A robot that resembles a pigeon and can make tight turns like real birds may point to the future of aerospace engineering – a continuously morphing wing.
Understanding exactly how birds fly has always been tricky, because individual wings are made up of multiple feathers. These feathers are always interacting with each other, allowing the bird’s wings to morph continuously mid-flight.
To learn more, David Lentink at Stanford University in California and his colleagues first looked at the wing of a pigeon cadaver. Each wing had 40 feathers, 20 on the upper side, and 20 on the lower.
“We attached a marker onto each individual wing and we were able to carefully measure the relationship between feather motion and bone motion,” says Lentink. “We then just moved the wing, in and out.”
They found that the wrist angle determined the angles of all the flight feathers at any one time, meaning that the birds can change the shape of their wings without having to control each individual feather. This reduces the number of variables – or degrees of freedom – required to model the wings.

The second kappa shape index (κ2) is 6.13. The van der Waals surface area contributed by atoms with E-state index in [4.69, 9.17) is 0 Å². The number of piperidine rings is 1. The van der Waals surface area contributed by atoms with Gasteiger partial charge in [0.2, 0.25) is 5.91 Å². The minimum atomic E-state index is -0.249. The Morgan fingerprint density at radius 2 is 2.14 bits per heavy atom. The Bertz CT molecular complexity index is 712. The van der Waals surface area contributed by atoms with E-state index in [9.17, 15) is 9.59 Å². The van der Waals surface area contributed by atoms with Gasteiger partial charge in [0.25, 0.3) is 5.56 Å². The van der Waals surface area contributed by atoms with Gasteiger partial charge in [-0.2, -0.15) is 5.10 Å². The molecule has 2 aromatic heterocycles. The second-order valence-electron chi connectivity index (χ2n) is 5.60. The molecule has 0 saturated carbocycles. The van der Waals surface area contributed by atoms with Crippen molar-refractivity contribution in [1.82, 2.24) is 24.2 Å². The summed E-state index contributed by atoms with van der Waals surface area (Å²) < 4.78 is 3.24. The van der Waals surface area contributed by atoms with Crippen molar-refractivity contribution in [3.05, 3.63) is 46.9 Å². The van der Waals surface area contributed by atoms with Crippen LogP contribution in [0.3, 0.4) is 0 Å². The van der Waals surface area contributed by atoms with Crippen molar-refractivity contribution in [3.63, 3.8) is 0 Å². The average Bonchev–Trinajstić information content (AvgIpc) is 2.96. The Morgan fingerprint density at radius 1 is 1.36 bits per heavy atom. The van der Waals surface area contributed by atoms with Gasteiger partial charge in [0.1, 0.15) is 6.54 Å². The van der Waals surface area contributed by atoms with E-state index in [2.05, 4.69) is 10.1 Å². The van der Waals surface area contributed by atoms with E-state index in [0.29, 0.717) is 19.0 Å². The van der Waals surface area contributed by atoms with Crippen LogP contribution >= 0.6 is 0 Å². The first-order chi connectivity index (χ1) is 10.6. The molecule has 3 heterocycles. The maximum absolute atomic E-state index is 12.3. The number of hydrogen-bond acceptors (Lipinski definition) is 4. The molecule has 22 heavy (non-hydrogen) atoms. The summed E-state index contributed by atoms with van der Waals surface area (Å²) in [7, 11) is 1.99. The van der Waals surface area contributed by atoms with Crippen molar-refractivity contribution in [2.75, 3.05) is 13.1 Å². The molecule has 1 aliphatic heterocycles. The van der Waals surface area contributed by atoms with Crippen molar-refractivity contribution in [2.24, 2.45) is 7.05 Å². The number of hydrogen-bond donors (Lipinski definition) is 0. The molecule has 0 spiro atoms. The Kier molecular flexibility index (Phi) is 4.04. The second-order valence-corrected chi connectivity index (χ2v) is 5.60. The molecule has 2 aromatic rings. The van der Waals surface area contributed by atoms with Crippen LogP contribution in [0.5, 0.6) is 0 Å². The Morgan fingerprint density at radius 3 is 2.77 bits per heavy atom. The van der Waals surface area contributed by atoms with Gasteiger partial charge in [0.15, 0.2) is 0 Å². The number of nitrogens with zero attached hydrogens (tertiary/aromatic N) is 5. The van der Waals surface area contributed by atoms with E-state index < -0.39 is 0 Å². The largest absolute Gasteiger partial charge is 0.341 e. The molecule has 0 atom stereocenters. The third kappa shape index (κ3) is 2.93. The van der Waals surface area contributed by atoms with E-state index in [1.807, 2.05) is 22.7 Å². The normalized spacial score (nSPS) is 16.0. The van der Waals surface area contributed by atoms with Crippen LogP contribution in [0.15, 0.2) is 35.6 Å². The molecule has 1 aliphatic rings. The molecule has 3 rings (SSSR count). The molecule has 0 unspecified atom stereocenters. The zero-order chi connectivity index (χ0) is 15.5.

“We let go of the idea that you have to control every degree of freedom and I think future aircraft will benefit from this finding. Future airplanes may not flap their wings, but I think they will change shape,” says Lentink.
The team put this new finding to use in the construction of PigeonBot, a intended to recreate pigeon flight. It is powered by a propeller and has wrist and feather joints in each wing that can be controlled remotely. Its average speed is about 40 kilometres per hour, which is a bit slower than the average pigeon.
Lentink and his colleagues also found that this type of flight was possible only because of certain molecules embedded throughout the feathers. These molecules, which are just 10 micrometres across, allow feathers to move away from each other while ensuring they don’t get too far apart. This in turn reduces the level of individual feather control required for accurate flight.
PigeonBot also uses real pigeon feathers, because no synthetic material has this property. “Feathers also have these unique properties, they have a lightness, a firmness to carry the aerodynamic load, and they’re easy to repair,” says Lentink.
Journal reference: Science, DOI: 10.1126/scirobotics.aay1246